Kanal is the late Andrzej Wajda's second instalment in his war trilogy (my review of the first, A Generation, can be found here) Beginning on the 25th of September, 1944 and the 56th day of Warsaw Uprising, which lasted from 1 August to 2 October 1944. The Polish Home Armies campaign featured some intense fighting, but was ultimately unsuccessful, with massacres carried out by the SS causing the deaths of some 10,000 armed insurgents and possibly as much as 200,000 Polish civilians. With such sobering historical fact in mind, it is only right that Wajda's tale is a bleak, harrowing and horrifying saga of blind hope, courage, fatalism, tragedy and poor luck.
Kanal is a film of two halves - the first sets up the group's relationships and dynamics and sees them fending off attacks from within derelict, battle scarred buildings, whilst the second tracks their perilous and ill-fated journey through the sewers. Naturally once we reach this second act all hope rapidly ebbs away and Wajda's comparison with the sewers to Dante's Inferno is obvious, even before the educated Michael alludes to it. Once the film goes underground, the atmosphere changes to a dark (literally) and claustrophobic psychological horror, with the sense of tension and foreboding being increasingly ratcheted up with every hopeless waded turn through the filth, as paranoia and insanity begins to creep in and members of the group become lost, taking separate paths to their doom. Wajda excels with these truly haunting sequences and Jan Krenz's eerie score further serves to exacerbate the deeply unsettling mood.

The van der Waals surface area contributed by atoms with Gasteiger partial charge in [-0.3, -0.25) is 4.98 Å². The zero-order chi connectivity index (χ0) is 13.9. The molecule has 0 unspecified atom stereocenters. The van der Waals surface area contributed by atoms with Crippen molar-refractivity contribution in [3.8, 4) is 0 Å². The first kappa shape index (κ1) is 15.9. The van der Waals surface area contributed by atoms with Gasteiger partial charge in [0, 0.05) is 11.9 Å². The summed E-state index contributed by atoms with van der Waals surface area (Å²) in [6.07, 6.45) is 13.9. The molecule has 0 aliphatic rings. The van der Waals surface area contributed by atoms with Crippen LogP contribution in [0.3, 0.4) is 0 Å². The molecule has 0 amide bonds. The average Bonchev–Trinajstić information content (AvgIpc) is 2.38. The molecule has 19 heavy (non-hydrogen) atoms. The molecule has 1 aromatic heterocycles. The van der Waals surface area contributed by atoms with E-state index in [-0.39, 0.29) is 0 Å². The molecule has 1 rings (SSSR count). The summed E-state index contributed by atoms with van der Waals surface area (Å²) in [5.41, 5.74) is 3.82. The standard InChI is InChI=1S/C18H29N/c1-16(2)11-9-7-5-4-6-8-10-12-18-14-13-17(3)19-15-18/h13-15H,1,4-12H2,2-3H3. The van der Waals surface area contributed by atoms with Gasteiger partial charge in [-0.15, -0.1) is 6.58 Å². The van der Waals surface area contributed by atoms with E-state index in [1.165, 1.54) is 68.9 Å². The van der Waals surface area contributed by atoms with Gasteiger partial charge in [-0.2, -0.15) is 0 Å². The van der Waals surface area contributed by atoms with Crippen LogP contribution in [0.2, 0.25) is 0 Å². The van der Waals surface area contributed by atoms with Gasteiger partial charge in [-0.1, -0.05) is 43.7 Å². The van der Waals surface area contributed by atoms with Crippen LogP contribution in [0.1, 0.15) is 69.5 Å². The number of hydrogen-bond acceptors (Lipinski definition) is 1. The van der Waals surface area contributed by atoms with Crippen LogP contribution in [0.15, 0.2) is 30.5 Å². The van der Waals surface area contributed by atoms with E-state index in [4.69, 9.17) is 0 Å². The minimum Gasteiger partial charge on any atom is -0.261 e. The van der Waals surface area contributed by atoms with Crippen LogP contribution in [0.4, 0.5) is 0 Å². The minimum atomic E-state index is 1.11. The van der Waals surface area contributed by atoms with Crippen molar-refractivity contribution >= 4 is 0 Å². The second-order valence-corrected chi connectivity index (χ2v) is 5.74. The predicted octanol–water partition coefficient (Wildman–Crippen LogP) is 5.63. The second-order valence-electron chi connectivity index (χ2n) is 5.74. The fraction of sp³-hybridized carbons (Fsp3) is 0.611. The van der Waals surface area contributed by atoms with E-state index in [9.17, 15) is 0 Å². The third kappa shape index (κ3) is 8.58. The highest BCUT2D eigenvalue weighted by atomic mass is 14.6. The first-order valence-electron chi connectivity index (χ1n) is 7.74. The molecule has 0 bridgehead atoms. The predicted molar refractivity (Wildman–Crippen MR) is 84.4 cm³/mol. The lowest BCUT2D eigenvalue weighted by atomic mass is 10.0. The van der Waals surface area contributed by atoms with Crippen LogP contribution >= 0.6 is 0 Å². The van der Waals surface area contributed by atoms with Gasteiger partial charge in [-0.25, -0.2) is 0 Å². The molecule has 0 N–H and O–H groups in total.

This sense of desperation is both palpable and greatly affecting in this distinctive and powerful anti-war piece, making it a feature that is leaps and bounds ahead of Wajda's previous instalment in the trilogy, the faltering A Generation. Here is a production from a filmmaker whose confidence is clearly growing, and at a rate of knots. He's also helped immeasurably by a fine cast, with Glinksi's pessimistically honest yet totally dedicated officer whose desire to protect and lead his company easily elicits our sympathy, and the mercurial coupling of Janczar and Izewska proving especially winning. And praise too for Izewska's character Daisy; an assured, hardbitten yet feminine (she's a blonde bombshell in appearance) soldier who is heavily relied upon by the others. This is a rare example of gender equality and forward thinking feminism in a genre often lacking in such opportunities. I especially liked how she tells a near-blind Korab that she wrote 'kiss my arse' on the walls of the sewers in defiance against the Nazi onslaught, even though we the audience know that what she actually wrote was the more revealing, tender 'I love Korab' - such a bittersweet moment.